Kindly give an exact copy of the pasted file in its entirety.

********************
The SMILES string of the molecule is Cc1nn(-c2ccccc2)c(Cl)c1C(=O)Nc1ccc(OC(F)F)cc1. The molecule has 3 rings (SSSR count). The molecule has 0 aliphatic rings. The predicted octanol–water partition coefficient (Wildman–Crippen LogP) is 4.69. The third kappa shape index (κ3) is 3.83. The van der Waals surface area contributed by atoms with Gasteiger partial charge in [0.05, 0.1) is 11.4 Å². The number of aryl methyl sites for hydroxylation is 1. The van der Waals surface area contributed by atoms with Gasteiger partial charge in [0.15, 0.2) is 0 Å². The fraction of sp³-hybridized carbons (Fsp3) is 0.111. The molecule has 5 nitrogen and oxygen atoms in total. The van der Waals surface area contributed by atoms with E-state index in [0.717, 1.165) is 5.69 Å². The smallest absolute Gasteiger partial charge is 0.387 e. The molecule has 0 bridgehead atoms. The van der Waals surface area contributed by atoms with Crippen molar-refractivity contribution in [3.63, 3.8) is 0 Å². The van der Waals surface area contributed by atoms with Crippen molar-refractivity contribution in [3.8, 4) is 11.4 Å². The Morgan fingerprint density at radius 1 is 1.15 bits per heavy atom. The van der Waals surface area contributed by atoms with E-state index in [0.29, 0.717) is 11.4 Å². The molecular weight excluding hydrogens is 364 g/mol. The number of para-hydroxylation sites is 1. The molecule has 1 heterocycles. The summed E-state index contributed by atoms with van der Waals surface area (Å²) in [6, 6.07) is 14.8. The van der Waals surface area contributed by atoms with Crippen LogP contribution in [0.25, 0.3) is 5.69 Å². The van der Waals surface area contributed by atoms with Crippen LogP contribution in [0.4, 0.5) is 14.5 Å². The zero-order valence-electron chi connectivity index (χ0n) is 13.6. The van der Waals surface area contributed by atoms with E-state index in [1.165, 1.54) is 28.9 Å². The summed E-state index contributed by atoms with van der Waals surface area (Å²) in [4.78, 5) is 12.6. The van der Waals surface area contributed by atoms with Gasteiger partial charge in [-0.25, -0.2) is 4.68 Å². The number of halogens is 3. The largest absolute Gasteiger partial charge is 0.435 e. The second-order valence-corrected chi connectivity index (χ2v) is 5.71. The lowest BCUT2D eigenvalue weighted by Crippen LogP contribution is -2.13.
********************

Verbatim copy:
The SMILES string of the molecule is Cc1nn(-c2ccccc2)c(Cl)c1C(=O)Nc1ccc(OC(F)F)cc1. The molecule has 3 rings (SSSR count). The molecule has 0 aliphatic rings. The predicted octanol–water partition coefficient (Wildman–Crippen LogP) is 4.69. The third kappa shape index (κ3) is 3.83. The van der Waals surface area contributed by atoms with Gasteiger partial charge in [0.05, 0.1) is 11.4 Å². The number of aryl methyl sites for hydroxylation is 1. The van der Waals surface area contributed by atoms with Gasteiger partial charge in [0.15, 0.2) is 0 Å². The fraction of sp³-hybridized carbons (Fsp3) is 0.111. The molecule has 5 nitrogen and oxygen atoms in total. The van der Waals surface area contributed by atoms with E-state index in [0.717, 1.165) is 5.69 Å². The smallest absolute Gasteiger partial charge is 0.387 e. The molecule has 0 bridgehead atoms. The van der Waals surface area contributed by atoms with Crippen molar-refractivity contribution in [3.63, 3.8) is 0 Å². The van der Waals surface area contributed by atoms with Crippen molar-refractivity contribution in [3.8, 4) is 11.4 Å². The Morgan fingerprint density at radius 1 is 1.15 bits per heavy atom. The van der Waals surface area contributed by atoms with E-state index in [0.29, 0.717) is 11.4 Å². The molecular weight excluding hydrogens is 364 g/mol. The number of para-hydroxylation sites is 1. The molecule has 1 heterocycles. The summed E-state index contributed by atoms with van der Waals surface area (Å²) in [6, 6.07) is 14.8. The van der Waals surface area contributed by atoms with Crippen LogP contribution in [0.25, 0.3) is 5.69 Å². The van der Waals surface area contributed by atoms with Crippen LogP contribution in [0.4, 0.5) is 14.5 Å². The zero-order valence-electron chi connectivity index (χ0n) is 13.6. The van der Waals surface area contributed by atoms with E-state index in [1.165, 1.54) is 28.9 Å². The summed E-state index contributed by atoms with van der Waals surface area (Å²) in [4.78, 5) is 12.6. The van der Waals surface area contributed by atoms with Gasteiger partial charge in [-0.25, -0.2) is 4.68 Å². The number of halogens is 3. The largest absolute Gasteiger partial charge is 0.435 e. The second-order valence-corrected chi connectivity index (χ2v) is 5.71. The lowest BCUT2D eigenvalue weighted by Crippen LogP contribution is -2.13.